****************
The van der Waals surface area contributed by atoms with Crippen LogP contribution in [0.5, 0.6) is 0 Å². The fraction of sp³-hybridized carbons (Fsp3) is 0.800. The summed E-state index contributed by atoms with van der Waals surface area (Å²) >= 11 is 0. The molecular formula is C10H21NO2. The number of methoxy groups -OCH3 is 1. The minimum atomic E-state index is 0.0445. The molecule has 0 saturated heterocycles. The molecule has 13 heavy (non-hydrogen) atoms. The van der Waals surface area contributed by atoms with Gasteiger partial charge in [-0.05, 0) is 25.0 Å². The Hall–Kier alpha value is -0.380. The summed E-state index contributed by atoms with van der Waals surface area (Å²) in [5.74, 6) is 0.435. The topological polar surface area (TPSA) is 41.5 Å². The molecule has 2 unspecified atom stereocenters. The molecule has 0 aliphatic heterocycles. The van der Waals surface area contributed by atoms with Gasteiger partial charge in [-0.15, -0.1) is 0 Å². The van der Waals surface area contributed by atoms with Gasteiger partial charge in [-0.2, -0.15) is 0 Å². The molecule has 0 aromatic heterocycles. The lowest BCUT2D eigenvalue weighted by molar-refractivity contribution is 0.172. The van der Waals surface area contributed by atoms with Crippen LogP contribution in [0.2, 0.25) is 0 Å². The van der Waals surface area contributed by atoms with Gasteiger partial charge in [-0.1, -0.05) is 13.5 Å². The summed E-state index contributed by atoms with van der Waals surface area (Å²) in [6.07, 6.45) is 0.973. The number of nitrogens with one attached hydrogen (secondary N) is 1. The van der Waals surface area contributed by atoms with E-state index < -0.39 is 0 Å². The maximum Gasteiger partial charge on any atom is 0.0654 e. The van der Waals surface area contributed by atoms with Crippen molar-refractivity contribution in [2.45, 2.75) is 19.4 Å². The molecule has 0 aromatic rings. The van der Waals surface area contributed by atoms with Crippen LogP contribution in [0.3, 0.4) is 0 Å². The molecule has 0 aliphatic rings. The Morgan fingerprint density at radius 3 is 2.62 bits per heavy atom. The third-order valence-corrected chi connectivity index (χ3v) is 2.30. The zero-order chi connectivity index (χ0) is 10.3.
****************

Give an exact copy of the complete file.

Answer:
The van der Waals surface area contributed by atoms with Crippen LogP contribution in [0.5, 0.6) is 0 Å². The fraction of sp³-hybridized carbons (Fsp3) is 0.800. The summed E-state index contributed by atoms with van der Waals surface area (Å²) >= 11 is 0. The molecular formula is C10H21NO2. The number of methoxy groups -OCH3 is 1. The minimum atomic E-state index is 0.0445. The molecule has 0 saturated heterocycles. The molecule has 13 heavy (non-hydrogen) atoms. The van der Waals surface area contributed by atoms with Gasteiger partial charge in [-0.05, 0) is 25.0 Å². The Hall–Kier alpha value is -0.380. The summed E-state index contributed by atoms with van der Waals surface area (Å²) in [5.74, 6) is 0.435. The topological polar surface area (TPSA) is 41.5 Å². The molecule has 2 unspecified atom stereocenters. The molecule has 0 aliphatic heterocycles. The van der Waals surface area contributed by atoms with Gasteiger partial charge in [-0.15, -0.1) is 0 Å². The van der Waals surface area contributed by atoms with Gasteiger partial charge in [-0.2, -0.15) is 0 Å². The molecule has 0 aromatic heterocycles. The lowest BCUT2D eigenvalue weighted by molar-refractivity contribution is 0.172. The van der Waals surface area contributed by atoms with Crippen LogP contribution in [0.2, 0.25) is 0 Å². The van der Waals surface area contributed by atoms with Gasteiger partial charge in [-0.1, -0.05) is 13.5 Å². The summed E-state index contributed by atoms with van der Waals surface area (Å²) in [6.07, 6.45) is 0.973. The number of nitrogens with one attached hydrogen (secondary N) is 1. The van der Waals surface area contributed by atoms with E-state index < -0.39 is 0 Å². The maximum Gasteiger partial charge on any atom is 0.0654 e. The van der Waals surface area contributed by atoms with Crippen molar-refractivity contribution in [2.45, 2.75) is 19.4 Å². The molecule has 0 aromatic rings. The van der Waals surface area contributed by atoms with Crippen LogP contribution in [0.3, 0.4) is 0 Å². The molecule has 0 aliphatic rings. The Morgan fingerprint density at radius 3 is 2.62 bits per heavy atom. The third-order valence-corrected chi connectivity index (χ3v) is 2.30. The zero-order chi connectivity index (χ0) is 10.3.